You may also decide to permanently stop all cancer treatments because you feel the risks outweigh the benefits. In some cases, treatment may not be expected to be very helpful. Most treatments also come with side effects that can impact your physical and mental health. It’s important to have ongoing conversations with your doctor about what is realistic to expect from every treatment option.

Hospice Care

If you decide that you no longer want to continue going through cancer treatments, you can choose to receive hospice care. Hospice is an option for end-of-life care. It connects you with a care team that helps manage your physical, mental, emotional, and spiritual needs. If you choose to use hospice care, you can still receive medical care to reduce pain and improve your quality of life, but you will no longer use treatments like chemotherapy. You can receive hospice care in a hospital or nursing home or in your own home.

Advance Care Planning

If you have advanced cancer, you may reach a point where you become too sick to make your own medical decisions related to things like CPR or using a ventilator. Advance care planning helps you think about and make these decisions ahead of time.

You can start by talking to your doctor about what types of choices you may face in the future related to your cancer care. Usually, these decisions are then written up in a legal document called an advance directive. In the United States, the two most common types of advance directives are a living will and durable power of attorney for health care. You may use a lawyer for this process, but it’s not necessary. Your doctor can help you understand exactly how the process works in your area.

Your hospital or care center may have social workers or other professionals on staff who can help you think through these decisions and have conversations with loved ones.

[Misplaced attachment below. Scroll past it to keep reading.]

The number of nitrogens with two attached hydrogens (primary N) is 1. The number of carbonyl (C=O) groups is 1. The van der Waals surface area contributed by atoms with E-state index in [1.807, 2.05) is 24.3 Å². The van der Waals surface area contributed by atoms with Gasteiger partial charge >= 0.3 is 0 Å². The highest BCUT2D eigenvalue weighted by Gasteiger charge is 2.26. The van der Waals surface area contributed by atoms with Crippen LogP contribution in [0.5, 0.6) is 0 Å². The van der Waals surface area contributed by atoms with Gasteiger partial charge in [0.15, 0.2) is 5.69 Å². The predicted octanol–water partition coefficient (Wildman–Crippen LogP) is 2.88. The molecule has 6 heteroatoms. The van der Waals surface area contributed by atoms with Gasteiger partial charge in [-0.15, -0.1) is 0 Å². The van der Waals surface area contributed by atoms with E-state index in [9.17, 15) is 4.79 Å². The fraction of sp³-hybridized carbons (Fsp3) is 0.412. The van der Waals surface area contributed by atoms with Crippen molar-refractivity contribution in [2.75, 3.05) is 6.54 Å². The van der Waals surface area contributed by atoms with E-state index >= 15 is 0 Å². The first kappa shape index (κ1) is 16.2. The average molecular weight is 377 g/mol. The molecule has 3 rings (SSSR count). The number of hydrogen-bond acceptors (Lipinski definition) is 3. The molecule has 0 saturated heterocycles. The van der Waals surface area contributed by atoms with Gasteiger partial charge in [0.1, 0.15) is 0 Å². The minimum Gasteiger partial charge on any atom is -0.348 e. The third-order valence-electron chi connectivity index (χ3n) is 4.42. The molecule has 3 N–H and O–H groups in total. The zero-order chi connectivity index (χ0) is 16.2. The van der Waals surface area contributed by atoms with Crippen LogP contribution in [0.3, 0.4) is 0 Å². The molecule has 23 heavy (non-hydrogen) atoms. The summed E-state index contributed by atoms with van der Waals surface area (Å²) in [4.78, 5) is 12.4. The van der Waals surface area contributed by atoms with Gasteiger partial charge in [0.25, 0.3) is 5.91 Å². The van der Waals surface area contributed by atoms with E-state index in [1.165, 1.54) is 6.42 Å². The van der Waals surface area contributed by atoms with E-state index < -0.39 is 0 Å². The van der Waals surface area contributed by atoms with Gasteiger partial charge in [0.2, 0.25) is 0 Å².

Getting Your Affairs in Order

Just as you may need to make plans for your future medical care, you may also need to plan for certain practical considerations. Many people with cancer have financial difficulties when paying for cancer treatments. A social worker can help direct you towards local services and organizations designed to provide support for people with cancer.

Another thing you may want to consider is a will. This document outlines what happens to your assets and belongings once you die. Lawyers can help you write up this document, or your care team may know of local services that can help.

Finding Support

Making these decisions can be incredibly difficult. Relying on your friends and family can help, but it may also be a good idea to work through treatment decisions with a professional, such as someone on your cancer care team or a mental health professional or a clergy member.

Connecting with others who’ve faced ovarian cancer can also offer invaluable support. The members at MyOvarianCancerTeam have likely dealt with many of the same issues you’re facing, and have asked the same questions you have. If you have advanced ovarian, fallopian tube, or primary peritoneal cancer, comment below or start a conversation at MyOvarianCancerTeam. Getting emotional support is an important part of dealing with a cancer diagnosis.

All updates must be accompanied by text or a picture.
Howard Goodman, M.D. is certified by the American Board of Obstetrics and Gynecology and specializes in the surgical management of women with gynecologic cancer. Review provided by VeriMed Healthcare Network.. Learn more about him here.
Maureen McNulty studied molecular genetics and English at Ohio State University. Learn more about her here.